|President George W. Bush, Karen Hughes and Karl Rove in the conference room aboard Air Force One. (Photo credit: Wikipedia)|
Hitchens on Karl Rove and Bush
We start with Christopher Hitchens. What exactly did he say, and what was the context of his statement. During an interview with New York Magazine, Hitchens was asked whether he thought an openly atheistic candidate would ever be elected in the United States. He answered in the affirmative and was then asked whether anyone in the Bush administration has ever disclosed atheism to him. He replied,
Well, I don’t talk that much to them—maybe people think I do. I know something which is known to few but is not a secret. Karl Rove is not a believer, and he doesn’t shout it from the rooftops, but when asked, he answers quite honestly. I think the way he puts it is, “I’m not fortunate enough to be a person of faith.”Hitchens' response to the next question was almost as interesting. The question was, "What must Bush make of that?" Hitchens replied,
I think it’s false to say that the president acts as if he believes he has God’s instructions. Compared to Jimmy Carter, he’s nowhere. He’s a Methodist, having joined his wife’s church in the end. He also claims that Jesus got him off the demon drink. He doesn’t believe it. His wife said, “If you don’t stop, I’m leaving and I’m taking the kids.” You can say that you got help from Jesus if you want, but that’s just a polite way of putting it in Texas.So Rove, and to a a lesser degree Bush himself, may not be the believers the American public thinks they are. In Rove's case, it appears that he has been willing to admit his lack of theistic belief to those close to him. In Bush's case, it sounds like the whole born-again thing may be little more than a public relations strategy.
David Kuo's Account of Rove
While Hitchens' statements may be new for the majority of the American people, Rove's atheism may be unsurprising to political insiders. David Kuo, former second-in-command of Bush’s Office on Faith-Based Initiatives, wrote a book detailing how the Bush administration has used Christianity to win votes. In Kuo's Tempting Faith: An Inside Story of Political Seduction, he alleges that Bush created his faith-based office to manipulate evangelical Christians.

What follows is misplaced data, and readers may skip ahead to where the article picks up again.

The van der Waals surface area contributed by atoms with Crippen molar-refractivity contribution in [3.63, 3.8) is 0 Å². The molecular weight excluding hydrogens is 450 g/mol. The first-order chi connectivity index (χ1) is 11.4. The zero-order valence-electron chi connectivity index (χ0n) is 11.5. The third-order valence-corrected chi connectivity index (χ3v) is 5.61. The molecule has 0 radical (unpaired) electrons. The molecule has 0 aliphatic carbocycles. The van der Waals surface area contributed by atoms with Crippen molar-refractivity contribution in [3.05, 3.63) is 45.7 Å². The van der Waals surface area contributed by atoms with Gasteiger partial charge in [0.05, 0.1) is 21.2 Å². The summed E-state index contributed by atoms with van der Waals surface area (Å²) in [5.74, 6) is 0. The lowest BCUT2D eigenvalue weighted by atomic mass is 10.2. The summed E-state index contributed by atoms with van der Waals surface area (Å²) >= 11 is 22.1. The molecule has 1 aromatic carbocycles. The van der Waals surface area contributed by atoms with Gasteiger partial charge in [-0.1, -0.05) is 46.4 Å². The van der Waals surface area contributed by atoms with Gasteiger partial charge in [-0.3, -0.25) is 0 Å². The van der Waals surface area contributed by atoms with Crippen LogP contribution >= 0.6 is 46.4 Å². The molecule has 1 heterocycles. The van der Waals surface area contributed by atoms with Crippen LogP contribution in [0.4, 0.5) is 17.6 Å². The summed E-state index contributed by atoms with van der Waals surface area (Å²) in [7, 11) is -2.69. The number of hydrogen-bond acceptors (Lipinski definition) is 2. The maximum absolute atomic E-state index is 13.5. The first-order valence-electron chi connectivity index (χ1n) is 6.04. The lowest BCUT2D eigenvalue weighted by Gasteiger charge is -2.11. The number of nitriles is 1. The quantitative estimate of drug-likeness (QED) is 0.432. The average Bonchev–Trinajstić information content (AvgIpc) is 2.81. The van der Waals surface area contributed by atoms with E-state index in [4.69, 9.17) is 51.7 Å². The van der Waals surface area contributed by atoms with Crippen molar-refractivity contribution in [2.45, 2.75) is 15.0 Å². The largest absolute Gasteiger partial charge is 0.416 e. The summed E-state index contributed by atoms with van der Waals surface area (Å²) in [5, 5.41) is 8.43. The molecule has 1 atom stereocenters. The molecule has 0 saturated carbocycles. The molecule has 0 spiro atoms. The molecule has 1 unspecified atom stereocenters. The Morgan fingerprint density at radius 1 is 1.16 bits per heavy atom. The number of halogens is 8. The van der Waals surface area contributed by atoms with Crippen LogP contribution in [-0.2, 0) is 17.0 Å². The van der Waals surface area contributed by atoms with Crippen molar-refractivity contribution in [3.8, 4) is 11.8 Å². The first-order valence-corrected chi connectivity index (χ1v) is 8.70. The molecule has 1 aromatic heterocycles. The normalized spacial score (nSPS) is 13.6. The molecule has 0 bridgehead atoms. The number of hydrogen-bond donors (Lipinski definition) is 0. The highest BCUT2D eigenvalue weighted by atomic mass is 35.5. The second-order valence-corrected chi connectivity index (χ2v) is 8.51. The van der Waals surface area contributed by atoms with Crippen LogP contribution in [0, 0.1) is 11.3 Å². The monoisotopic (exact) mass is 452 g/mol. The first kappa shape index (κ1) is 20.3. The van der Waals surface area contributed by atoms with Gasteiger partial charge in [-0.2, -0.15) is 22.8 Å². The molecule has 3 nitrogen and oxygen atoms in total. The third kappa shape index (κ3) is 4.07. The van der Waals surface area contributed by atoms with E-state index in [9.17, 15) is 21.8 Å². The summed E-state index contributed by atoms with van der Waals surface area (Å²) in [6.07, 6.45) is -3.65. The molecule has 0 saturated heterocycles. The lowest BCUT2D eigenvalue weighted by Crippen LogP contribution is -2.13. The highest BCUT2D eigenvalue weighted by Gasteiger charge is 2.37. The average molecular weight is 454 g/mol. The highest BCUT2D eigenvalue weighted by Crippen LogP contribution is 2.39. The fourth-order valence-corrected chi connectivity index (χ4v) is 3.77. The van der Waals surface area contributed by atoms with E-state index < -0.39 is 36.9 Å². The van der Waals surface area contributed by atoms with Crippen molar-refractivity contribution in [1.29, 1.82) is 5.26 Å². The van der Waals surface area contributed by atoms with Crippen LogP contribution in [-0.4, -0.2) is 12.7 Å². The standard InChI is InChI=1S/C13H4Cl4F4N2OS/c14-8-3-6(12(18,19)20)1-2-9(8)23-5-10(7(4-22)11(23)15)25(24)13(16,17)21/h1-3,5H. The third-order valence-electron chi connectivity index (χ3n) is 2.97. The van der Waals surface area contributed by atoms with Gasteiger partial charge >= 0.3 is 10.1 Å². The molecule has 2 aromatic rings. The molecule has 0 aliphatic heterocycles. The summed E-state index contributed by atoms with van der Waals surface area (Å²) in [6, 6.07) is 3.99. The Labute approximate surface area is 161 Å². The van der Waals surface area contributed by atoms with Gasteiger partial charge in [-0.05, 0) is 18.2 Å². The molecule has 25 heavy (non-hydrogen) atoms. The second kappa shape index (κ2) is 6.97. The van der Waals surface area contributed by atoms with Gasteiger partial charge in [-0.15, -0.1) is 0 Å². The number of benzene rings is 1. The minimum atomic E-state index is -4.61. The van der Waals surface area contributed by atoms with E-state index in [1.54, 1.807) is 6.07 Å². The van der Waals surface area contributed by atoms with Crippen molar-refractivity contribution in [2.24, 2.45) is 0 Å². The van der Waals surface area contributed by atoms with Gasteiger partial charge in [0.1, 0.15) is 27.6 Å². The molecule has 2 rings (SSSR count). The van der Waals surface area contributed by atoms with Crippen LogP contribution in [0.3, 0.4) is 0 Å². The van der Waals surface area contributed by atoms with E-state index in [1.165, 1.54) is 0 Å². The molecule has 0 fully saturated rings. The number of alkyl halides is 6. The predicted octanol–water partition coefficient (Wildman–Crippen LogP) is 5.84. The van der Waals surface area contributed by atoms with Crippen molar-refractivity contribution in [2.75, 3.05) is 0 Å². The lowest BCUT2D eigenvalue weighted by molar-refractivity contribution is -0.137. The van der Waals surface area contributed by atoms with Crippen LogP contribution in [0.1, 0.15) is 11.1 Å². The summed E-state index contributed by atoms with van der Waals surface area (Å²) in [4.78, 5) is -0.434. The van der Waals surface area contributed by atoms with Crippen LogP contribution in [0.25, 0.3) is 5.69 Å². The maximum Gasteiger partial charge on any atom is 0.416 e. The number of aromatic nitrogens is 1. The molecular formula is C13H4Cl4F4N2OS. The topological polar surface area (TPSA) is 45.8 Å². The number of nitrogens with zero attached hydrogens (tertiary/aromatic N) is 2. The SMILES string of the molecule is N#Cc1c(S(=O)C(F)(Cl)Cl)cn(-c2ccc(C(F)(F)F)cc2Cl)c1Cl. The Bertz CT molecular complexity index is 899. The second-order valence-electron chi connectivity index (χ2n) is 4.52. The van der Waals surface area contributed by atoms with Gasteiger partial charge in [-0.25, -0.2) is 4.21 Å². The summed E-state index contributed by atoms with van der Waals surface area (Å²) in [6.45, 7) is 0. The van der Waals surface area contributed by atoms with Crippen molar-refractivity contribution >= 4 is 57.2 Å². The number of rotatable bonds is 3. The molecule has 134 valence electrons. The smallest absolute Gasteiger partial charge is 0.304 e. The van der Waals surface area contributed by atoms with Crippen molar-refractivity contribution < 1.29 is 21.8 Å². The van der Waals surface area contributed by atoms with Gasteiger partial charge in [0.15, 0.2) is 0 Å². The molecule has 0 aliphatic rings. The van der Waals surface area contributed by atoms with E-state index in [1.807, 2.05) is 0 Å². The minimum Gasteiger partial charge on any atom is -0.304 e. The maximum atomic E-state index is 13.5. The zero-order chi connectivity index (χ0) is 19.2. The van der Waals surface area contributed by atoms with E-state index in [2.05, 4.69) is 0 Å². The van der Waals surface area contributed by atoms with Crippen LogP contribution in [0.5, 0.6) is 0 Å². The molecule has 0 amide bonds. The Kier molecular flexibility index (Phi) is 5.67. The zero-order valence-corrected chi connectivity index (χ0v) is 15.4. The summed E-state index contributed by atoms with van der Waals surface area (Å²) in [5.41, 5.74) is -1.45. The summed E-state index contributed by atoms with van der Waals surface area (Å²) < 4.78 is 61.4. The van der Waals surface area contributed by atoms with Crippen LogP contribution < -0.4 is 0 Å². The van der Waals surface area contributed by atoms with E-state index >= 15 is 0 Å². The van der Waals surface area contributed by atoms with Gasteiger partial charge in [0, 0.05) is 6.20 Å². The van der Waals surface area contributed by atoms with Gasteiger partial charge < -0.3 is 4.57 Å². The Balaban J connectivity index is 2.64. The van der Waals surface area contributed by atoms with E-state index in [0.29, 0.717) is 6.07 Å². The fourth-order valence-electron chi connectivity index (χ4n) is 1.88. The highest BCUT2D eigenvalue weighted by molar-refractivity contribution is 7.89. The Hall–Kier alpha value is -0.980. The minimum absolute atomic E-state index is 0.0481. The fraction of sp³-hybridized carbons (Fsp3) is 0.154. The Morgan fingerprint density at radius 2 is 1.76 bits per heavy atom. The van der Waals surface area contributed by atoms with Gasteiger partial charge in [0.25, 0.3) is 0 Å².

An excerpt from the book posted by ThinkProgress in October of 2006 states,
Three days later, a Tuesday, Karl Rove summoned [Don] Willett [a former Bush aide from Texas who initially shepherded the program] to his office to announce that the entire faith-based initiative would be rolled out the following Monday. Willett asked just how — without a director, staff, office, or plan — the president could do that. Rove looked at him, took a deep breath, and said, “I don’t know. Just get me a f—ing faith-based thing. Got it?” Willett was shown the door.Kuo's allegations were also reported by MSNBC. According to MSNBC, Kuo "says some of the nation’s most prominent evangelical leaders were known in the office of presidential political strategist Karl Rove as 'the nuts.'"
“National Christian leaders received hugs and smiles in person and then were dismissed behind their backs and described as ‘ridiculous,’ ‘out of control,’ and just plain ‘goofy,’” Kuo writes.
Implications of Rove's Atheism
Does it matter that Karl Rove is an atheist? Yes and no. In one sense, it should matter greatly to all Americans because the Bush administration has long attempted to equate itself with righteous born-again Christianity. Bush himself is especially fond of speaking about his god and how he believes he is carrying out the will of his god. To find out that Rove is an atheist and that Bush is perhaps not far behind should therefore be of great interest. As Austin Cline notes,
One of the most prominent and defining characteristics of the Bush administration has been its commitment to the promotion of religion — and not just religion generally, but conservative evangelical Christianity in particular.In another sense, whether it matters will be shaped by who you are. Atheists who despised Rove before are not suddenly going to embrace him now. We might share a lack of theistic belief, but I'm fairly confident that this is all we share. By itself, a lack of belief in gods unites us no more than a lack of belief in Santa Claus.
On the other hand, I would expect this to matter a great deal to Christians, especially those who voted for Bush. I would think that they might feel betrayed, used, and perhaps even humiliated. Such feelings would be understandable. They elected an administration who makes fun of them behind their backs, plays on their fears, makes promises which are not honored, and essentially exploits their willingness to trust someone who claims to be one of them.